Naveen Patnaik has spent much of his life outside Orissa. Son of Orissa’s strongman, Biju Patnaik, he spent most of his life abroad and in Delhi before he became the chief minister. But after taking over as chief minister, he has rarely stepped out of the state. In an affectionate article, journalist, anchor and writer Vir Sanghvi mentioned how ‘Pappu’, the name by which Patnaik’s friends called him, had abandoned his ‘hip-hep’ and jet-setting friends.

His bachelor status, his inability to speak Oriya and his past lifestyle were political handicaps and the people of his state were openly skeptical of his chances. His silence and aloofness were mistaken for indifference; his refusal to meet people at home in the evening spawned lurid stories and he was treated as a one-election wonder.

But he has come a long way in the nine years that he has been chief minister. People appear to be convinced of his integrity and secular credentials, his commitment to the state and his growing administrative capability. He is also acknowledged to be a smarter politician today, a fact that is reflected in the stunning electoral victories notched up by the Biju Janata Dal in the recent months.

Most observers believe that the Sangh Parivar’s overt and covert attempts to polarize people on communal lines is what prompted Patnaik to part ways with the BJP. Vishwa Hindu Parishad’s Praveen Togadia accused him of heading a government of eunuchs while VHP saints hurled even worse invectives after the killing of VHP’s Laxmanananda Saraswati. Christian tribals were targeted by VHP mobs and rioting spread across western Orissa, drawing international condemnation. VHP was convinced of the culpability of Christian missionaries although Maoists took the responsibility for the killing.

The chief minister’s even more celebrated sister, writer Geeta Mehta and her publisher husband based in New York, his businessman brother, Prem Patnaik, and his Christian wife also felt that the state government did not do enough to rein in the BJP and the Sangh Parivar. The last straw was BJP minister Sameer Dey’s allegation that the chief minister had used black money to sweep the Cuttack municipal polls. Naveen forced him out of the ministry.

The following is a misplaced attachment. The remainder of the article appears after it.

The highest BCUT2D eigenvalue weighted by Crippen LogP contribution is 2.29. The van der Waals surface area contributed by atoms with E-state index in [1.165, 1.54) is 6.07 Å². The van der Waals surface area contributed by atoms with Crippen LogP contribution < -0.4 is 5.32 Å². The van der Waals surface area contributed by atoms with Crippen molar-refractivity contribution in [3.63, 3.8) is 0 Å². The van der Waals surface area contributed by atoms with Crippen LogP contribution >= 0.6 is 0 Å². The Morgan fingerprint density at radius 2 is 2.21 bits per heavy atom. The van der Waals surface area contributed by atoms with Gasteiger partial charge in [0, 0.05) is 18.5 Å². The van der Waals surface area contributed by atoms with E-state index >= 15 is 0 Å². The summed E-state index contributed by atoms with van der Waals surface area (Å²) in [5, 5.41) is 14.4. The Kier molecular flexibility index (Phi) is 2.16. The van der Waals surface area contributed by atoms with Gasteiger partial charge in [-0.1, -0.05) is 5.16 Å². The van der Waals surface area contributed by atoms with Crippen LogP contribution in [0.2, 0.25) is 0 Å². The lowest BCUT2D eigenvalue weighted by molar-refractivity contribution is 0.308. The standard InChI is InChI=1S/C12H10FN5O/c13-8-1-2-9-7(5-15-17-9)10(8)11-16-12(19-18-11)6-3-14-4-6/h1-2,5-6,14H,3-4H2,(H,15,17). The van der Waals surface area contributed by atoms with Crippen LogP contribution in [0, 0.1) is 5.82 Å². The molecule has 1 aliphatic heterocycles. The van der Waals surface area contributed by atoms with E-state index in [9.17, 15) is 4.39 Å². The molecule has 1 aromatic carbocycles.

BJP has no choice but to try and woo him back into its fold. But Patnaik is likely to keep people guessing about his next move. Will a man, who has given up a jet-setting lifestyle to serve the relatively impoverished state, agree to shift to Delhi after the election ? It appears unlikely after he has marginalized both BJP and Congress in Orissa. But who knows what is in his mind ?

The last two Assembly elections were won by the BJP and BJD alliance. This time, BJD appears to believe it can contest on its own although BJP leaders and commentators are equally certain that the Left and the JMM will not be able to compensate the loss caused by the rift .

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Ennui in BJP camp
Faraz Ahmad
Tribune News Service

New Delhi, March 10
BJP’s prime ministerial candidate LK Advani had announced a couple of days back that he would not play Holi this time, ostensibly to mourn the lethal terror attack on Mumbai last year. Advani may not have anticipated then that their 11-year old BJD ally and Orissa Chief Minister Naveen Patnaik would dump them so near to the general election and further dampen the party spirits.